# How can I identify these capacitor values?

I’m trying to build the power supply from this schematic. I’ve been purchasing the parts, but am confused about the capacitors I’ve labeled, especially became their numbers start with “R”. What are their values? What common sense can I use so I can continue to find this out myself?

• Taking a wild guess: I have seen a few cases where resistances were written a for example 1R1 to represent a 1.1 ohm resistor. So, those might be 0.1 and 0.01 microfarad capacitors – JRE Oct 28 '18 at 20:30
• I agree with ^^. Also look at the circuit, what is does and what would be appropriate: C4 0.01uF = 10 nF, C2, C5: 100 nF seem appropriate for supply decoupling around a 78L05 regulator. Then C10 is R1 so also 100nF, it's in parallel with a 220uF electrolytic so just providing some HF decoupling, 100 nF also seems appropriate. – Bimpelrekkie Oct 28 '18 at 20:38
• How are you going to go about the diode D2, which is marked "Hi-Fi special" ? – Nick Alexeev Oct 28 '18 at 21:41
• Wow, those are some ancient transistors. – Sparky256 Oct 28 '18 at 22:06
• @Nick Alexeev I think that's literally a normal diode, and its purpose is just being explained on the schematic. When I look at the whole schematic, all diodes (that aren't zener or schottky) are marked that way. – ToastHouse Oct 29 '18 at 1:35

Since a couple of other commenters seem to think it reasonable, I'll go ahead and make an answer from my comment:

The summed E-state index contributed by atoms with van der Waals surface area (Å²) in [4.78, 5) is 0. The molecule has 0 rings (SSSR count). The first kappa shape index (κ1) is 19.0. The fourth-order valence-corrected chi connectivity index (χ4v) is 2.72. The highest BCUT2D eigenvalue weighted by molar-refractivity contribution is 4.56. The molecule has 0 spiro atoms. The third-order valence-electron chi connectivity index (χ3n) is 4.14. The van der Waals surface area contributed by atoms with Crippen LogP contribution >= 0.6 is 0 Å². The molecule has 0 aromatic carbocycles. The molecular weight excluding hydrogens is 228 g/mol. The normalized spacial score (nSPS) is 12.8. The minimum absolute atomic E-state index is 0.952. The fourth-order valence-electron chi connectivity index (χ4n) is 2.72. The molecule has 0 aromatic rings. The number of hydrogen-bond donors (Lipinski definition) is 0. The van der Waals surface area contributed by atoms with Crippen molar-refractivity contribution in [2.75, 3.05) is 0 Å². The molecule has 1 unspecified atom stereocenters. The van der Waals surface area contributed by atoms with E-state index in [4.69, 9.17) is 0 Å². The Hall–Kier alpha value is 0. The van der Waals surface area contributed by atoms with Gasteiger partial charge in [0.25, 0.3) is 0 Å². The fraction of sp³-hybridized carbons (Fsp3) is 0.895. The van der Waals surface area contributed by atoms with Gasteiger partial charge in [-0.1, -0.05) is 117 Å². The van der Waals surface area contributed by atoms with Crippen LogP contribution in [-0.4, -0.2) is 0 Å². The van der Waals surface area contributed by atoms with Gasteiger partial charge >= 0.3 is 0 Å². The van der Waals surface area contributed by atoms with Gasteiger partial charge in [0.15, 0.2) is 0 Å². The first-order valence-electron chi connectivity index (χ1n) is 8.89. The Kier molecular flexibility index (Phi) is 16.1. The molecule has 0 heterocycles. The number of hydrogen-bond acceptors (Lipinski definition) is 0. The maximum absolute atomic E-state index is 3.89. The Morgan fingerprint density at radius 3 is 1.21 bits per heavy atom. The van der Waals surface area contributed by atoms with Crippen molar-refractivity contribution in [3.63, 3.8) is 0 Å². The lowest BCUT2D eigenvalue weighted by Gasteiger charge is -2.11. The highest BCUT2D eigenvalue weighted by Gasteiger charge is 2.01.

Taking a wild guess:

I have seen a few cases where resistances were written as for example 1R1 to represent a 1.1 ohm resistor.

So, those might be 0.1 and 0.01 microfarad capacitors.

Additionally, those values would make sense in the given positions for a 7805 linear voltage regulator.

• This would be my interpretation as well. The use of R is usually exclusive to resistors, but this is the only reasonable interpretation of this numbering scheme. The 'base unit' for capacitors is either microfarad or picofarad, but since a 0.01 picofarad capacitor wouldn't make much sense, 0.01 μF is more likely. – Hearth Oct 28 '18 at 21:12
• I answered a question just like this a few months ago. Treat the 'R' as a decimal point. A real decimal point may not print good or large enough to see. More and more often I see nF being used instead of fractional uF values. – Sparky256 Oct 28 '18 at 22:04
• Another name for 'decimal point' is 'radix point'; you see that 'r' in places that have nothing to do with electronics. (I use it when I'm writing fractional binary numbers, for instance: 1011r1001 gets less argument from the audience for some reason than 1011.1001). – TimWescott Oct 28 '18 at 23:54